Ranking the Judas Priest Discography

UltimateClassicRock.com recently published a list ranking Judas Priest’s studio albums from worst to best. Lists are always fun and good for debate. It got me to thinking about how I’d rank the band’s discography. It goes something like this…

17. Rocka Rolla – Yes, the band’s debut album is their worst, IMO. #SorryNotSorry That said, I don’t think it’s bad but I don’t think it’s very memorable. It’s really only notable because it was the band’s debut album; they were still finding themselves.

16. Jugulator – Most fans who can stand the Ripper era prefer this one, but I don’t.

15. Nostradamus – Said it before and I’ll say it again, this album is a bloated in every fashion possible. Trim it down to one disc and you’d have something decent, but as a double album it’s a bore and chore to sit through.

14. Point of Entry – An okay album with one excellent song (“Desert Plains”) that was nowhere near a follow-up worthy to British Steel.

13. Demolition – This is the Ripper-fronted album that has a greater number of songs that I enjoy. I have a soft spot for it because I bought when it was first released; it was my first “new” Priest album.

12. Turbo – A lot of people dislike this one but it’s a guilty pleasure to me and features a few great tracks.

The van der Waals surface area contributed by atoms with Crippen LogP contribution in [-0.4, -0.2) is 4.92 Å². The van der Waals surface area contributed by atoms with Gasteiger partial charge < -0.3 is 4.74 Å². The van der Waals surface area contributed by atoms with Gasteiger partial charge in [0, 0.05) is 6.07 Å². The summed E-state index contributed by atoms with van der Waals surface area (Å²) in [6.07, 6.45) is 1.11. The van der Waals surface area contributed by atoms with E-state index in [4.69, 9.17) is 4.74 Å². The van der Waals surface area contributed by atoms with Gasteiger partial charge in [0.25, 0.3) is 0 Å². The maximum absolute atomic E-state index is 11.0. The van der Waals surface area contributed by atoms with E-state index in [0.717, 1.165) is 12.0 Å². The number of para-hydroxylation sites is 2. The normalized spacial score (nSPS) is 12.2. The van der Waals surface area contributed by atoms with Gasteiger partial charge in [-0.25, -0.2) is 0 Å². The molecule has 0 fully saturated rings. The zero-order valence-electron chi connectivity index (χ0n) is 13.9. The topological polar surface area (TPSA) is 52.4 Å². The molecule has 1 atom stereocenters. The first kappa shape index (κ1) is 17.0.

11. Ram It Down – A harder-edged version of Turbo, it too falls under the category of being a guilty pleasure.

10. Angel of Retribution - Another album I have a soft spot for since it was Halford’s return to the group. I was very excited for this one. It was a good but not great reunion album.

9. Redeemer of Souls - Given that this album was only released a few months ago, it’s hard to truly determine where it stands in the Priest catalog. I feel like it is definitely a top 10 album for the band. It’s certainly the best album the band has made since 1990’s Painkiller.

8. Sad Wings of Destiny  – While the band’s debut didn’t offer up much of interest, their sophomore effort saw the band heading down a heavy metal road that would eventually end with them being crowned as Metal Gods.

7. Defenders of the Faith - Released between the classic Screaming for Vengeance and the controversial Turbo, this one delivered a few classics in its own right.

6. Sin After Sin – The very first Priest album I ever bought.

5. Stained Class – This one is a near tie with the next album…

4. Hell Bent for Leather - …except this one wins out thanks to tracks like “Hell Bent for Leather”, “Before the Dawn” and “The Green Manalishi (With the Two-Prong Crown)”.

3. British Steel - I know there’s a strong case to be made for this being the band’s best releases, but there still some filler on this one.

2. Screaming for Vengeance - The band’s commercial breakthrough. I could go without ever hearing “You’ve Got Another Thing Comin'” for the rest of my life, but I’ll never get tired of “Riding on the Wind”, “Bloodstone”, “(Take These) Chains”, “Electric Eye” or “Screaming for Vengeance”.

1. Painkiller – This one, thought well-reviewed, still does not get enough love as far as I’m concerned. It’s the heaviest, fastest album the band ever did. A lot of people point to this album as having simple comic book lyrics, but who cares? Every track is an atmospheric heavy metal classic. It’s just too bad it was released in 1990 just as heavy metal was starting to slip a bit in popularity.

Buckcherry – Singles Club [Digital Singles Review]

p18rvbr5q92nu107rfq112ern6s4

Buckcherry – Singles Club [digital singles]
2014, F-Bomb Records

1. Beast of Burden